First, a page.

Ford Mustang Ads Pulled for Stimulating Impure Thoughts
While I certainly don’t question their dedication to preserving freedom, one wonders what the Allied soldiers crossing the Channel in 1944 would have thought about the United Kingdom of 2018.
Let’s just say that British law is somewhat strict — especially in minor, unlikely areas of life. Going by the select media reports that make their way stateside as online outrage food, it would seem that, according to British lawmakers, danger lurks everywhere in a land where people once treated nightly bombing raids as a mundane form of weather.
Thanks to this new culture of safety and tolerance, a culture where the police encourages people to report when they’ve been offended on Twitter, car commercials can be pulled from airwaves after generating the wrong kind of feelings in certain viewers.
Take two Ford commercials as an example. According to the BBC (credit to The Drive), the country’s Advertising Standards Authority (ASA) banned two Mustang ads after Ford’s use of a pulse-pounding … poem … got 12 pairs of knickers in a twist.
The ads carried the tagline “Don’t Go Gently” — a reference to the 1951 Dylan Thomas poem that begins with, “Do not go gentle into that good night.” Another line from the poem is spoken and printed over nearly dystopian scenes of office drudgery. “Rage against the dying of the light,” the ad implores the viewer as a vivid yellow Mustang fires up in an underground parking garage and growls its way up to street level. The ad ends with our yellow Mustang rumbling along an urban street at what seems to be the speed limit. There’s no peel-out, no strips of rubber, no choking cloud of tire smoke.
According to the BBC report, in defending its ad, Ford claimed it aimed to portray the Mustang as “the antidote to a dull life,” adding that its use of the word “rage” was not meant to encourage angry or unsafe driving. There’s no road rage to be seen in the commercial, the automaker said. The ASA, which may or may not be made up of people with asses as stiff as the country’s famed upper lip, wasn’t having any of it. Those office workers were releasing pent-up anger and frustration with their jobs and lives, the ad cops said, and Ford hammered this point home with its use of the iconic poem. Thus, Ford encouraged motorists “to drive in an aggressive manner.”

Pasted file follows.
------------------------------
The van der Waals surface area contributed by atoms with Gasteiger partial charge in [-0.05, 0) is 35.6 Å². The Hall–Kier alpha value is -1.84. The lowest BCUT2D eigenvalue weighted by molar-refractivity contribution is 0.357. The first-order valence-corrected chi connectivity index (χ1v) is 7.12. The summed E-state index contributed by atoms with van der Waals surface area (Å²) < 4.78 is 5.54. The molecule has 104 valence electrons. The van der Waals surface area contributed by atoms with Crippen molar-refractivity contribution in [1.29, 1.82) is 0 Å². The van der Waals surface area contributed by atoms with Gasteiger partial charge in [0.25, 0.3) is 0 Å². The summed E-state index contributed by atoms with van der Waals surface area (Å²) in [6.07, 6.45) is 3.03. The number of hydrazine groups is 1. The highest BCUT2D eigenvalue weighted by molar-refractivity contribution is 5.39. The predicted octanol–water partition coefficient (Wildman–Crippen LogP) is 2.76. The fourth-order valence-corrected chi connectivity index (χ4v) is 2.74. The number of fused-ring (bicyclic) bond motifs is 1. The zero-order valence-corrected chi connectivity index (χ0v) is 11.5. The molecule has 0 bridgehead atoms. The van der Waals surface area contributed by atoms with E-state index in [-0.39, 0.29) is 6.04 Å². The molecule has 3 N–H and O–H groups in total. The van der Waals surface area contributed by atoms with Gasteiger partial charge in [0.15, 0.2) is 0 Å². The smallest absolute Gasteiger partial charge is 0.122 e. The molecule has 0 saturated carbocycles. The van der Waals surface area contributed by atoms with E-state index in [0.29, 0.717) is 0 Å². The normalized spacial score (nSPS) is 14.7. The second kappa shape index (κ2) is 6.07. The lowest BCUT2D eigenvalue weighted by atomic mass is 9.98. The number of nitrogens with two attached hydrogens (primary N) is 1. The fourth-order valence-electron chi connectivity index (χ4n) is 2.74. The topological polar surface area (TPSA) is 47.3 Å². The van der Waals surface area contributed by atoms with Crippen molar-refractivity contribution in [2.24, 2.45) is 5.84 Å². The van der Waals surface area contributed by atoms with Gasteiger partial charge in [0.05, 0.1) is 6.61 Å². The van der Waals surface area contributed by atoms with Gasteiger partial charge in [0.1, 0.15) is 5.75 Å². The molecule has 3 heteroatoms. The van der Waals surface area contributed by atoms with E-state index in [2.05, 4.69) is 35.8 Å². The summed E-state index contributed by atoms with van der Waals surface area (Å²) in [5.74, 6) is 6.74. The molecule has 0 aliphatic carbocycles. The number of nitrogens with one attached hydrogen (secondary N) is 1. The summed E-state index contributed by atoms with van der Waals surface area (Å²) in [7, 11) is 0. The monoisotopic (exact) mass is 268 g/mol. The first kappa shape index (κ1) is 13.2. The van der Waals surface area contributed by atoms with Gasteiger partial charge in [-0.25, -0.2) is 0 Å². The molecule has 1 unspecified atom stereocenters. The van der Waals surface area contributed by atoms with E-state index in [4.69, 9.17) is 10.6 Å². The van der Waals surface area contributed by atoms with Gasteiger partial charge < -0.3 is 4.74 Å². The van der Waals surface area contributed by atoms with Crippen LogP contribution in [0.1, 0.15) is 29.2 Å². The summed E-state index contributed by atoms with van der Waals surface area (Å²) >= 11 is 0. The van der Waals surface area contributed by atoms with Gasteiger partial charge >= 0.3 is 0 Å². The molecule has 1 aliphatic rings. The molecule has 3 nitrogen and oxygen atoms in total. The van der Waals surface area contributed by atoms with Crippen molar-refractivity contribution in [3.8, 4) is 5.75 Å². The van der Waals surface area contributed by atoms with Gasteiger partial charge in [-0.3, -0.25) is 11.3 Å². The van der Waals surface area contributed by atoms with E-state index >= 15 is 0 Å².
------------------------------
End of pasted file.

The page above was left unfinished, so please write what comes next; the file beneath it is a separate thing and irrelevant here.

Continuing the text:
Thank goodness The Prisoner left the airwaves 50 years ago. The intro might have led to mayhem, riots, perhaps even pregnancy. Just to be safe, maybe Ford should bring back the Consul, Anglia, and Prefect to appease the UK’s worries about excessive speed.
The automaker can at least take solace in the fact it wasn’t singled out. The ASA also banned ads from Nissan and Fiat for similar impressions (or suggestions) of speed. In the Nissan spot, a vehicle’s automatic emergency braking saves the life of a wayward pedestrian, leaving both the harried driver and bystander free to go about their lives. While Nissan claimed the vehicle in the ad travelled at the speed limit, the ASA said the automaker didn’t make that fact explicit. It added that the ad “implied the character had increased the speed of the vehicle because they were in a rush.”
Phew. Bullet dodged for the UK’s sensitive audiences. After the bannings, life went back to normal; Britain’s dual carriageways continue carrying countrypeople (use of the word “men” would be sexist) towards their glorious, stimulation-free futures.
[Image: Ford Motor Company]
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I suppose if you drive fast, but quote Shakespeare at the same time and contribute to a positive trade balance you're allowed a pass. https://www.youtube.com/watch?v=fGas3e7p_9A